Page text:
In the very words of the letter of credit Araneta Inc., agreed to pay the National Bank "at maturity, in Philippine currency the equivalent of the above amount" (7,440.00) "or such portion thereof as may be drawn or paid" (4,031.13) upon the faith of said credit.

The majority decision admits that the date of "maturity" was Dec. 25, 1949, and the amount drawn upon the letter of credit 4,031.13. Hence, the Araneta Corporation was duty bound to pay on Dec. 25, 1949, the equivalent in Philippine currency of 4,031.13., because that was the "portion drawn" against the commercial letter of credit. It is undeniable that on Dec. 25, 1949 up to December 27, 1949" the equivalent in Philippine currency of 4,031.13" was P23,194.37 (at the rate then prevailing of $2.80 per British pound). Therefore, the Araneta corporation had to satisfy P23,194.37 only.

The fact that the Philippine National Bank had advanced on August 30, 1949, P33,727.92 for a draft of 4,031.13 chargeable to Araneta Inc. does not alter the juridical situation. Araneta Inc., did not receive credit of P33,727.92 from the Bank. It got 4,031.13; and that is the same amount it offered to pay on Dec. 25, 1949 (in Philippine currency, of course). Proof that Araneta Inc., received pounds sterling, and not pesos, is its promise to pay "the equivalent in Philippine currency." To repeat Araneta Inc., became liable for 4,031.13; and it offered to deliver the same amount on the date of maturity.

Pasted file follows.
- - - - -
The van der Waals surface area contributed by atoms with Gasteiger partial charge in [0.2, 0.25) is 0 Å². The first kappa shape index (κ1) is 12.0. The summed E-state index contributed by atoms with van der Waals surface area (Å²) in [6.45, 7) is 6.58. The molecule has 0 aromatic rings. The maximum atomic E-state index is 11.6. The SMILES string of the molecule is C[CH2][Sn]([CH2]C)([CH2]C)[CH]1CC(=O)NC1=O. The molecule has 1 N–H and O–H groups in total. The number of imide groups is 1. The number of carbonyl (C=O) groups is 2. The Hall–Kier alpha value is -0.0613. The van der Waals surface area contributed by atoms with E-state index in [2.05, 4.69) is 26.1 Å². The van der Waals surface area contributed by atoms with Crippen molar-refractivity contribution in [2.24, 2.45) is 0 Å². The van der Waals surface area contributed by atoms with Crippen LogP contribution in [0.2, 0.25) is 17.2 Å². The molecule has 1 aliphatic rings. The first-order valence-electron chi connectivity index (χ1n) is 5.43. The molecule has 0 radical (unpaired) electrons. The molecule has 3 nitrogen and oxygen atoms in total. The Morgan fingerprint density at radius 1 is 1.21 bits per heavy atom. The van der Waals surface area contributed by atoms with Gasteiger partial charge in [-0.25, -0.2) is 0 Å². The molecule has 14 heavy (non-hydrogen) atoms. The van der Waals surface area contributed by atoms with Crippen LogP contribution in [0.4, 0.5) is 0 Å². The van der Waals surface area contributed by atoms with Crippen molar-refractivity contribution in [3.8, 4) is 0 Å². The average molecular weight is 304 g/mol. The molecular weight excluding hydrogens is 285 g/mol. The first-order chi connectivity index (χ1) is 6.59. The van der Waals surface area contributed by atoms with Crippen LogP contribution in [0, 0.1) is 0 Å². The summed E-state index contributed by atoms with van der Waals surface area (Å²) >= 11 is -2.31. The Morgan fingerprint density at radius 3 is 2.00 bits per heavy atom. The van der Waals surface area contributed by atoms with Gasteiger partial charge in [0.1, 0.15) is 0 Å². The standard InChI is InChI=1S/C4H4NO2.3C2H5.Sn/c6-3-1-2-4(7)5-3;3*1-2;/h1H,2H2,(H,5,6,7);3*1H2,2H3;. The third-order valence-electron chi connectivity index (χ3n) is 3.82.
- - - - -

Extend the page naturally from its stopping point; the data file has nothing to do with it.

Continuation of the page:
It is plain to see, that if on June 5, 1949, I borrow one hundred pounds sterling from Juan de la Cruz with the promise to repay the same amount one year afterwards, my obligation is to give him one hundred pounds sterling on June 5, 1950. If on that day a pound costs 10 pesos, I am bound to deliver one hundred pounds, even if Juan had paid in June 1949 eight pesos only per pound. (See Art. 312 Code of Commerce.) .

In this kind of contract, fluctuation of the rate of exchange is contemplated by the parties; and they assume the risks connected therewith. If the rate goes up, the creditor benefits from the transaction; if down, he loses. But I understand that, in actual practice, banks do not lose thru rate fluctuations, because they adopt or have means to protect themselves. For instance, if after "lending" 4,031.12 to the Araneta, the Bank had "borrowed" the same amount from another institution, payable also on Dec. 25, 1949, what it receives from Araneta Inc. on that date will also be sufficient to discharge its debt. Result: What it "loses" in the Araneta deal, it "gains" in the other transaction.

My point of view accords with the banking customs invoked by plaintiff - which the majority decision admits, but refuses to apply on the excuse that there is an express written contract. But that written contract did no explicitly stipulate the rate of exchange to be used in computation; whether the rate of August 30, 1949 or the rate of Dec. 25, 1949. In the absence of stipulation, the usages of commerce prevail, because the parties to the commercial letter of credit must be presumed to have contracted in the light of such practice which in this case follows the dictates of law and equity. Note especially that commercial contracts (letter of credit is one) are also governed by customs usually observed in the place (Art. 2 code of Commerce.)

My vote is to reverse the decision.

Reyes and Concepcion, JJ., concur.